A coup d'état in law's empire: Dworkin's Hercules meets Atlas [Book Review]

Law and Philosophy 9 (1):95 - 113 (1990)
Abstract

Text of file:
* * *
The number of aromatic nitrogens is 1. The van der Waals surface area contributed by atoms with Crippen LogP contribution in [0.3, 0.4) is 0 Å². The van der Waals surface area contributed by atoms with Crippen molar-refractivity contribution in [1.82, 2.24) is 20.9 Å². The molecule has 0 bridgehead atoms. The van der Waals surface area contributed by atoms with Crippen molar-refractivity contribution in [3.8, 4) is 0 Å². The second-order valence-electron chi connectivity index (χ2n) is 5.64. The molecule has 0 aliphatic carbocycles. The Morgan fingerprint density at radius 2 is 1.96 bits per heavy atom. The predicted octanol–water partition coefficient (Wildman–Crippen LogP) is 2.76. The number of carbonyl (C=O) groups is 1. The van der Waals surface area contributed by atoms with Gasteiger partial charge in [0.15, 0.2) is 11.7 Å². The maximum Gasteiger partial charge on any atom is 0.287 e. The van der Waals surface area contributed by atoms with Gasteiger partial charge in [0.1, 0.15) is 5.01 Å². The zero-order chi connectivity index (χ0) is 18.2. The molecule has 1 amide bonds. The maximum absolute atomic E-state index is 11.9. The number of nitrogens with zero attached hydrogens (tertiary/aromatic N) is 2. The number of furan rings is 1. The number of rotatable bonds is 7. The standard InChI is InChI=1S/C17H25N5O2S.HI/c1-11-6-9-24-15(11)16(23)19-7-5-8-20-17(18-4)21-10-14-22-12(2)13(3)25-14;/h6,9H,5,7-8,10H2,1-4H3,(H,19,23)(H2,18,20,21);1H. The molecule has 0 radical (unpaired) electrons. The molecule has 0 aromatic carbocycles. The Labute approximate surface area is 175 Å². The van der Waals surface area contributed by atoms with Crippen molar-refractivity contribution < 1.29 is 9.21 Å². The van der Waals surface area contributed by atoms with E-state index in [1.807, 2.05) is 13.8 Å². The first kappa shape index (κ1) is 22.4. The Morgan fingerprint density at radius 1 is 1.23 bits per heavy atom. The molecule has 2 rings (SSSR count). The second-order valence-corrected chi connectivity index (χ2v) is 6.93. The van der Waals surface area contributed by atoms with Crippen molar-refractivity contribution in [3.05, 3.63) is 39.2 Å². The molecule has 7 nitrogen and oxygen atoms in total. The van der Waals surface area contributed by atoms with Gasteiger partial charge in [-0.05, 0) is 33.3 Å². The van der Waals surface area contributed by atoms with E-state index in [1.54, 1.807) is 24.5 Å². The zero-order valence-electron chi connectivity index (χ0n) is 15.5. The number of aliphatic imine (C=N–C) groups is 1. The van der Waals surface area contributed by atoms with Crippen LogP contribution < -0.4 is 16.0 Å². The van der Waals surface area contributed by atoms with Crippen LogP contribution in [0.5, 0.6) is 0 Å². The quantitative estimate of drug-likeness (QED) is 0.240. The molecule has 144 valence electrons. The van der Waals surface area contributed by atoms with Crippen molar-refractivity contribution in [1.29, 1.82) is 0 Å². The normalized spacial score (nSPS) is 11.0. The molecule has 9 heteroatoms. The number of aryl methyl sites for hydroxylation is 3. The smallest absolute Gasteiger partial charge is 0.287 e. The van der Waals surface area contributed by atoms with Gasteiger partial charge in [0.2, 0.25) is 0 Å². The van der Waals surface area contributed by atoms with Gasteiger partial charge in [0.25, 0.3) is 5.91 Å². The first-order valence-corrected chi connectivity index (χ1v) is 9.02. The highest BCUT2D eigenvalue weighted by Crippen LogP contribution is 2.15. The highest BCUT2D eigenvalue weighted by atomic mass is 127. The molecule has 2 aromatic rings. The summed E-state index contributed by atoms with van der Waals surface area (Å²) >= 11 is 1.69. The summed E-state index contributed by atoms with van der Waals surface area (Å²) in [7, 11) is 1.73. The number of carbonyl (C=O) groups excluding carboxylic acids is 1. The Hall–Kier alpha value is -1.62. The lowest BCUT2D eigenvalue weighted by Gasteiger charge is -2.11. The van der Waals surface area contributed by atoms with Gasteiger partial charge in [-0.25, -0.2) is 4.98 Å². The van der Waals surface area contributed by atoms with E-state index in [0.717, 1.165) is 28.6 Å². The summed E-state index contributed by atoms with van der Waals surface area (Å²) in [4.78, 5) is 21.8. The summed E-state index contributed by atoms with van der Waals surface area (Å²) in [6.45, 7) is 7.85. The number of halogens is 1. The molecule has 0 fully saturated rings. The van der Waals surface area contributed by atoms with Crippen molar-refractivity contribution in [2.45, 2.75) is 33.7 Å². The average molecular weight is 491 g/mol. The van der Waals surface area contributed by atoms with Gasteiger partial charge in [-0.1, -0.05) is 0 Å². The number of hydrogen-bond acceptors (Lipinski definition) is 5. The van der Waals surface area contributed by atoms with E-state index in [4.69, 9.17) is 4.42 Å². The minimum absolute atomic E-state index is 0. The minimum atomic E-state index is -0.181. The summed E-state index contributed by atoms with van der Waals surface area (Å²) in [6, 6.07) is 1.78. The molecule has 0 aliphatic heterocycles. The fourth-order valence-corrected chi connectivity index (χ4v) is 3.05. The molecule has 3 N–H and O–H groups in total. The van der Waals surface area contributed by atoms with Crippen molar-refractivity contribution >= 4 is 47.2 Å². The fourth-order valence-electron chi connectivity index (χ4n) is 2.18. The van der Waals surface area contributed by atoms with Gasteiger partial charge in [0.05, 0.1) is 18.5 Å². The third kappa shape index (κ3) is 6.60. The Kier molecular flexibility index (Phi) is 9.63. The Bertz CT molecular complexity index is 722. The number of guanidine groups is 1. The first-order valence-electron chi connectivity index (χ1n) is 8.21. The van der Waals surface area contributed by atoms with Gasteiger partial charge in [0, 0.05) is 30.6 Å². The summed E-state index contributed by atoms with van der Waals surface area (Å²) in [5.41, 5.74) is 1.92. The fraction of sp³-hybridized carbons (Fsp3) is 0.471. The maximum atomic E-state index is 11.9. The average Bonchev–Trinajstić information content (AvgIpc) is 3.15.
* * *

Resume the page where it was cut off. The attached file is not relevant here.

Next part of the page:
In Law's Empire, Ronald Dworkin advances two incompatible versions of law as integrity. On the strong thesis, political integrity understood as coherence in fundamental moral principles constitutes an overriding constraint on justice, fairness and due process. On the weak thesis, political integrity, while a value, is not to be privileged over justice, fairness, and due process, but to be weighed along with them. I argue that the weak thesis is superior on both of Dworkin's criteria: fit and justifiability. However, the weak thesis must be amended to allow for coherence in policies as well as in principles: the social consequences of legal decisions must be taken into account.
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